Awakening to this incident with my Grandmother has been a blessing. In the future I plan to use the phone speaker or ear buds when I am in a situation that requires a waiting period on my part. At least I will have two hands free to get something done while I “remain on the line…”

Thank you, Sweet Mother.

  60 comments for “What is it about being put “on hold” that drives me crazy?

  1. August 15, 2012 at 7:54 AM

    YES. seriously, yes, i can’t stand when secretary types aren’t helpful. also, the image at the top of your blog is incredible.

    Like

  2. August 12, 2012 at 2:28 AM

    Very nice post. Could relate to this.

    Like

  3. August 11, 2012 at 2:28 PM

    Your very well-told story got me thinking about my “irrational” dislike of the telephone.
    I manage, but I have to really force myself to pick up the phone to make a call. No one would notice, but I think of it as a problem. I am better at receiving phone calls, but invariably express some annoyance before answering.
    It may well date back to when my grandfather dropped dead in our kitchen of a heart attack one morning when I was nine years old. I shall never forget the sound of the open oven door slamming shut as my mother let go of it in shock and shrieked. It was New Year’s Eve, and the party was to be at our house.
    Perhaps the agitation of all the subsequent phone calls cancelling the party, and of course, the many other calls made and received regarding funeral arrangements made an impression on me? Naturally, it was the adults doing the phoning not me, except for the occasional answering if my mother was busy, and asked me to do so.
    In fact, now that I have written this, I do believe your story has been the trigger to my finally being able to understand my fear of the phone!
    I do apologise for the long comment, but your story certainly struck a chord with me. Thank you! Congrats on the freshly pressed bit, too!

    Like

    • August 11, 2012 at 4:50 PM

      Thank you, Allison, for sharing your experience with your grandfather. There is no need to apologize for the length of your comment. I have found it to be very moving and if something that I wrote sparked your memory, and helped you in some way to deal with it, then I am humbled indeed.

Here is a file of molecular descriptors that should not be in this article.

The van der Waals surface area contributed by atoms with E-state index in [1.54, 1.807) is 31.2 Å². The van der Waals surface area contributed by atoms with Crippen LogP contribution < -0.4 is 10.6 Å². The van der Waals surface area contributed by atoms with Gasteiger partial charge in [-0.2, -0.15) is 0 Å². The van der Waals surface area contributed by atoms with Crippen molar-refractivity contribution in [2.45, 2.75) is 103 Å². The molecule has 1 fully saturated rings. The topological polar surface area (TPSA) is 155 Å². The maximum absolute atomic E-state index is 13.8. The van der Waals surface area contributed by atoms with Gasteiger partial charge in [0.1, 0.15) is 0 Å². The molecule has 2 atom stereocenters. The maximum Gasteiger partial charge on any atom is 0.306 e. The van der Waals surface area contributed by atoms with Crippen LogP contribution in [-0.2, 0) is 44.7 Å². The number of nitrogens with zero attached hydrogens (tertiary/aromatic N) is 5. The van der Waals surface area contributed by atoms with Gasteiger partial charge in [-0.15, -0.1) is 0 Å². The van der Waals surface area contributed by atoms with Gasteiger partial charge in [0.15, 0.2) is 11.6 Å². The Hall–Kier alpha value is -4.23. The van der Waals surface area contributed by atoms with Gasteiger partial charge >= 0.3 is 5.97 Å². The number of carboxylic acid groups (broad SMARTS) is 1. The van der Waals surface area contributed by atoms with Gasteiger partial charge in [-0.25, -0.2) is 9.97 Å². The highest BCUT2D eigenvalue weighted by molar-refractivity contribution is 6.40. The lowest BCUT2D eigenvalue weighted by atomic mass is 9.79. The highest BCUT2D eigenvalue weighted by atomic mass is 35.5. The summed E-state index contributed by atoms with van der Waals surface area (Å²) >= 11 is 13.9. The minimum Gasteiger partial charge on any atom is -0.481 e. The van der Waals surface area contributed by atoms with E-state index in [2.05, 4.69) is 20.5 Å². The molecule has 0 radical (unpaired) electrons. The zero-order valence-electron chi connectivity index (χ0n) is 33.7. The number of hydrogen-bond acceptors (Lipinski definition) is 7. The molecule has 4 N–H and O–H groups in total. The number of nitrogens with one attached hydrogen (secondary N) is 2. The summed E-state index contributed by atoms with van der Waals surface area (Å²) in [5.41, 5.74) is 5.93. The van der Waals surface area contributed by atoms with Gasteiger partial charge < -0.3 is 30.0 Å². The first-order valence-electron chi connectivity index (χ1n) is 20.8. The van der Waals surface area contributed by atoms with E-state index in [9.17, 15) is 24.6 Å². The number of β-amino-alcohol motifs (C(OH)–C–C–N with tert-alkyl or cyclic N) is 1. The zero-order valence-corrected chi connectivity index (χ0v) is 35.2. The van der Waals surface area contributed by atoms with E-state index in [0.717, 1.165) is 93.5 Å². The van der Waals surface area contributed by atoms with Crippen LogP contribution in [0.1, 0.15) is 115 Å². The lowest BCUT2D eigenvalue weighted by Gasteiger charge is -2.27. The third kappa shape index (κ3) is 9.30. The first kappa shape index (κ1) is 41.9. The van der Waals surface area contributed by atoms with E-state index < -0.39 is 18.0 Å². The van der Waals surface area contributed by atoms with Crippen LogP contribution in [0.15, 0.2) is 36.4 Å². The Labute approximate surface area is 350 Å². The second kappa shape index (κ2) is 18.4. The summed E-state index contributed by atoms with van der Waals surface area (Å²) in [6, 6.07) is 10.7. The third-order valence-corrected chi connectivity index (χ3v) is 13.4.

Thank you for taking the time to comment and good luck with the phone.

      Allan

      Like

  4. riatarded
    August 11, 2012 at 1:11 PM

    Such an awesome post! Congratulations on getting freshly pressed! Oh my God! I am so glad your grandma got the treatment that she needed! x

    Like

    • August 11, 2012 at 4:54 PM

      Sometimes things do work out for the best and this was one of them. Thank you for your comments.
      Allan

      Like

  5. oolalang
    August 11, 2012 at 12:37 PM

    That’s a really moving story to accompany such an irritating and mundane fact of life. It’s a remarkable relief that you could be there for your grandma even when you were so young. Thanks for sharing!

    Like

  6. transplantednorth
    August 11, 2012 at 12:30 PM

    wow! this read like something right out of a novel, truth is stranger than fiction sometimes. How did your grandma keep so calm, to not scare you at such a young age? Thank goodness she got help on time! You are a great story teller!

    Like

  7. August 11, 2012 at 7:28 AM

    Nothing to do your blog, but that is an amazing, but scary blog header photo. Did you take that photo? I have a moderate fear of heights..

    Like

    • August 11, 2012 at 10:39 AM

      Yes, I took that photo. We were up on the main cable one day and the fog started sliding in below us as we were returning to the ladder at midspan.

      Like